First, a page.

HL Deb 09 July 1990 vol 521 cc74-7

7.24 p.m.

Viscount Brentford

My Lords, I beg to move that this Bill be now read a second time.

The Bill carries on the theme that we have been discussing, although by accident and not intent. It relates to places where marriages can be conducted but excludes places of worship of the Church of England, Quakers, Jews and by a later addition the Church of Rome. The present law requires that before a building can be registered as a place where religious marriages may be solemnised it must, first, be certified as a place of religious worship; secondly, be declared by 20 householders to be their usual place of public religious worship; and, thirdly, be a separate building. The Bill deals with the requirement that it should be a separate building.

The law has been in place for about 200 years. When it was considered some 150 years ago the then Solicitor-General said in a debate in another place that the phrase "separate building" is meant to imply a building which has no internal communication with any other. The object of the old law was to stop the spread of clandestine marriages. They were becoming a common occurrence and were, for instance, being celebrated in the Fleet Prison chapel by clergymen who were imprisoned there for debt. Sir Robert Peel, as he then was—I do not know whether I should refer to him as my late noble friend—continued to be concerned about clandestine marriages. He drew attention to the fact that there were many dissenters whose religious worship was performed in rooms or apartments. He did not approve of marriages being held in such places. The separate building proviso was inserted as a means of continuing to reduce the opportunity for clandestine marriages.

It is accepted that marriage needs to be a public event. However, I suggest that the separate building requirement is an anachronism which works against the interests of many people who are precluded from marrying in the building where they normally worship because it is not separate. In recent times the problems have become more acute because the emphasis is now on including religious buildings as part of a community or cultural centre. That trend is to be welcomed. However, the church part of such centres is normally interconnected with other parts and therefore it cannot be registered for marriages. During the past two years 19 applications for the registration of buildings have been rejected because the buildings were not separate. I have in my file various quotations from newspapers ridiculing that fact.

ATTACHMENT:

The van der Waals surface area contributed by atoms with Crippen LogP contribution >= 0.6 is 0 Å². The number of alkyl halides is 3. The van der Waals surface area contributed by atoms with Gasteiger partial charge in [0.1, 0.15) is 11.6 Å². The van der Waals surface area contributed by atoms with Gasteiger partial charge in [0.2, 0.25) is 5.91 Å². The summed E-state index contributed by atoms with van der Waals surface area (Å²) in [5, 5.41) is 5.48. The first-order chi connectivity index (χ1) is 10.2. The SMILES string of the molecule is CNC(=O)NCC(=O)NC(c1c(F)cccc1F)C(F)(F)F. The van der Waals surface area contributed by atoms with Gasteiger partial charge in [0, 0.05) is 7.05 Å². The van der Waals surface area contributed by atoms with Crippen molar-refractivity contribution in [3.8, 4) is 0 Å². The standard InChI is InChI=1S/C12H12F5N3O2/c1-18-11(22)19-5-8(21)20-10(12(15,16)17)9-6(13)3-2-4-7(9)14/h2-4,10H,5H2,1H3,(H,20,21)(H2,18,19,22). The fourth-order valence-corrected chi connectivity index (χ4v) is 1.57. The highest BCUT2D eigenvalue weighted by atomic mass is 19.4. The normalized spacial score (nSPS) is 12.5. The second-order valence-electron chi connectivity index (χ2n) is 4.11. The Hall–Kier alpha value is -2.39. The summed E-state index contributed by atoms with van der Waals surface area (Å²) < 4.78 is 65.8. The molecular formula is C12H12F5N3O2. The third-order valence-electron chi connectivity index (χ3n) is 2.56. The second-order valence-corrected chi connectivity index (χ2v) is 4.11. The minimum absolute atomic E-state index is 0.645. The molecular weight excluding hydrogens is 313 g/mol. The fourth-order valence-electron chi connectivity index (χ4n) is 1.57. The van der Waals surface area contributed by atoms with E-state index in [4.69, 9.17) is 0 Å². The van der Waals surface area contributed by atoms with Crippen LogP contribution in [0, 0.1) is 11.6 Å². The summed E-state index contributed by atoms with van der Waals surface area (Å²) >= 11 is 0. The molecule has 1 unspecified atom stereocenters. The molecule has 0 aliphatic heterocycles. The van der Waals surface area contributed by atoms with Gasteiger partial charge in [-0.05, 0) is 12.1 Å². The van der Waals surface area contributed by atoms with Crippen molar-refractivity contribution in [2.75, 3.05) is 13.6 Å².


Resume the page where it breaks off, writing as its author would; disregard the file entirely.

The effect of this two-clause Bill is supported by the Churches Main Committee, the Free Churches Federal Council and all those with whom I have had contact on the subject. It will enable Christian and non-Christian people alike to marry in buildings where they regularly worship. The Bill simply deletes the reference to the need for separateness in Section 41 of the Marriage Act 1949 and carries out certain other consequential amendments. I beg to move.

Moved, That the Bill be now read a second time. —(Viscount Brentford.)

7.29 p.m.

Lord Hampton

My Lords, I apologise for the fact that my name does not appear on the printed list. I shall speak only briefly. I am sure that all noble Lords are grateful to the noble Viscount for presenting the Bill so clearly. When people worship regularly in a building it is only reasonable that they should be allowed to marry there. As has been said, that is the aim of the Bill for Christians and non-Christians alike. I understand that it has overwhelming cross-party and all-party support. We on these Benches wish it a speedy passage into law.

Baroness Ewart-Biggs

My Lords, I notice that the sponsor of this Bill in another place called it a brief, worthy and uncontentious piece of legislation. I would go further and say that it is an admirable proposal. It ends an anomaly. The Bill is of enormous practical use and advantage. Therefore, from this side of the House, I am happy to support it.

7.30 p.m.

Baroness Blatch